27/02/2010 - 28/03/2010
No Idea ebullient in new venue!
No Idea, the show which rips stories from gossip mag headlines and brings ’em to life right before your very eyes, is back!
As an event Fringe 2010 show No Idea was very nearly sunk by the loss of its original venue. Just three days before opening night Oriental Bay’s Band Rotunda was closed for urgent water-damage related renovations.
Now, like a cheerful kraken arising from the depths of an unruly flood, No Idea returns for two glorious early evening shows at Wellington’s home for comedy, The Fringe Bar.
Help an intrepid band of improvisers put together the latest issue of No Idea: the hottest, newest, freshest most mildly depraved gossip magazine to never hit the overstuffed racks of Wellington’s newstands.
Find yourself lured by the headlines and glossy pics of women’s magazines? Topics familiar and ‘curvy’ evolve onstage with an Improv ‘take’ inspired by our cherished mags. Whether you’re fan or foe or buy them ‘just for the crosswords’. It’s a bumber issue!
Fringe Bar, corner of Vivian and Cuba St, Wellington
Saturday 27th and Sunday 28th of February 5pm
Door sales only, $8 or $5 if you’re a Fringe Adict or one of the first fifteen through the door!
Visit the show on Facebook. http://tinyurl.com/noidea-backon
More sympathy than laughter
Review by Michael Wray 01st Mar 2010
Originally cancelled when their Oriental Bay Band Rotunda venue was closed by the council for urgent flood-related repairs, No Idea has managed to pick up an early evening slot at The Fringe Bar. Unfortunately, the publicity for the show’s resurrection does not seem to have been widely circulated.
A mere six audience members turned up, who soon became four when two left early. To their credit, the No Idea cast soldiered on and presented their show anyway. It’s an improv show, in the style of Whose Line is it Anyway, with around 10 individual rounds in differing formats.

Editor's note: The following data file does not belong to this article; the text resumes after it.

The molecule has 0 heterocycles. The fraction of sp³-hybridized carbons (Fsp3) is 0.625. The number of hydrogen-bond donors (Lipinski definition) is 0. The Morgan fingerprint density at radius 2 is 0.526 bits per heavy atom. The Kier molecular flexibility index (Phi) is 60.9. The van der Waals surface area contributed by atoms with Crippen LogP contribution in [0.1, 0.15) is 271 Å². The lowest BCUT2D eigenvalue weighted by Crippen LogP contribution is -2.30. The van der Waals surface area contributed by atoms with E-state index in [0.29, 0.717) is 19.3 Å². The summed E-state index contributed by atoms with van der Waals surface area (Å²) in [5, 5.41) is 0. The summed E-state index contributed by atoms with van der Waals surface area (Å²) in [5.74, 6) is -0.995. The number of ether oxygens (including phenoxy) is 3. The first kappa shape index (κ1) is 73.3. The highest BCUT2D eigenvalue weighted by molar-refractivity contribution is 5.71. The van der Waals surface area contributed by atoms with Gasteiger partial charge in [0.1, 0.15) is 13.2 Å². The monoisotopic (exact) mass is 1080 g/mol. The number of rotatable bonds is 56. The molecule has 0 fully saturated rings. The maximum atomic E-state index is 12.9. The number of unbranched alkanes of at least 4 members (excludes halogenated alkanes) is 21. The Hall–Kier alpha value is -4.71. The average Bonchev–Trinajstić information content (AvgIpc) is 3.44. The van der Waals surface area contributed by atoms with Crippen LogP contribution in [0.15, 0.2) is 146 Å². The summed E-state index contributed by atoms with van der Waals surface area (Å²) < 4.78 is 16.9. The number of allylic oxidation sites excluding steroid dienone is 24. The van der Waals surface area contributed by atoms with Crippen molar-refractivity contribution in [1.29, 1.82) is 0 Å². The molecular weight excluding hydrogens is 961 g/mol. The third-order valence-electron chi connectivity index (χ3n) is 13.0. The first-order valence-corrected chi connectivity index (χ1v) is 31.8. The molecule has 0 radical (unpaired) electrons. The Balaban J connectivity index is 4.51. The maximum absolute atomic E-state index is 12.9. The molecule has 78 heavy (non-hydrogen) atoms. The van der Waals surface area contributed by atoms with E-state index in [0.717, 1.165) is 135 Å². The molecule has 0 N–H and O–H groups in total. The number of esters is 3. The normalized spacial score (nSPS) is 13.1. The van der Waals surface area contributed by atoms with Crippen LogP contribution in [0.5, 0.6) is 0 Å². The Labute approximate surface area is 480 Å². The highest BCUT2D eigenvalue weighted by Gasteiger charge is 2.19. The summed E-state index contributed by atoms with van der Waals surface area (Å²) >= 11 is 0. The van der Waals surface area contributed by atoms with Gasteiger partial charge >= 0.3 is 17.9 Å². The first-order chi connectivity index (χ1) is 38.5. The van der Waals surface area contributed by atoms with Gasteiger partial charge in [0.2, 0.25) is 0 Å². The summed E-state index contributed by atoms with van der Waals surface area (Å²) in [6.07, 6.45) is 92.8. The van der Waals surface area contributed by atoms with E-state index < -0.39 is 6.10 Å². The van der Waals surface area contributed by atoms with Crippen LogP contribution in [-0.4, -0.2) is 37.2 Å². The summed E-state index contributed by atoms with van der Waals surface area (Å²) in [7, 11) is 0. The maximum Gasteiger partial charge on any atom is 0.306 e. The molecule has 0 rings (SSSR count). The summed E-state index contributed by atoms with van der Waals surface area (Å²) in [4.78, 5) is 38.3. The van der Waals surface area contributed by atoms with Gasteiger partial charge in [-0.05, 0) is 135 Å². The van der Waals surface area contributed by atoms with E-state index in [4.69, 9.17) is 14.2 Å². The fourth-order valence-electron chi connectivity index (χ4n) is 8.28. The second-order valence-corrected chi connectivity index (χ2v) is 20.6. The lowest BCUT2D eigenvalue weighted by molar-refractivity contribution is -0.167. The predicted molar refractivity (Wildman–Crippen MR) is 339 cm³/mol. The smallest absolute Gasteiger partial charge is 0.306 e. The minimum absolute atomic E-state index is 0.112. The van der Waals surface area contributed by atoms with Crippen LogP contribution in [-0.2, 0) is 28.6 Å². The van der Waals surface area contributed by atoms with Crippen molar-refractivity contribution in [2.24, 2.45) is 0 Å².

The theme is magazines such as Women’s Weekly, Woman’s Day and, of course, New Idea. There are six performers, who I can’t name due to the absence of a programme, controlled by an editor.
The performers alternate, participating in some rounds and sitting out others, depending on the number of staff required by the editor.
The editor is also responsible for drawing ideas from the audience. With such a small audience, this becomes an increasing challenge. It only takes a few rounds for the audience to withdraw somewhat, running out of suggestions or feeling shy, making the editor’s job quite difficult. To compensate, she introduces her own ideas or takes some from the performers who are sitting out a round.
The early rounds prove to be the most entertaining, with the highlight being a Prince Charles visit to Motueka and a running gag on the quality of the South Island town.
As the rounds progressed and audience input became sporadic, the enthusiasm of all the performers seemed to pall. A final round involving John Campbell did produce a good impression, but finding a joke seemed to be beyond the cast.
While they could have benefited from the editor being a little more ruthless in terminating rounds that were floundering, it is very difficult to judge the talent of the team. Being the majority of the room’s occupants killed any buzz or rapport the artists could have developed and instead of laughter, the overall mood generated from the audience was sympathy.
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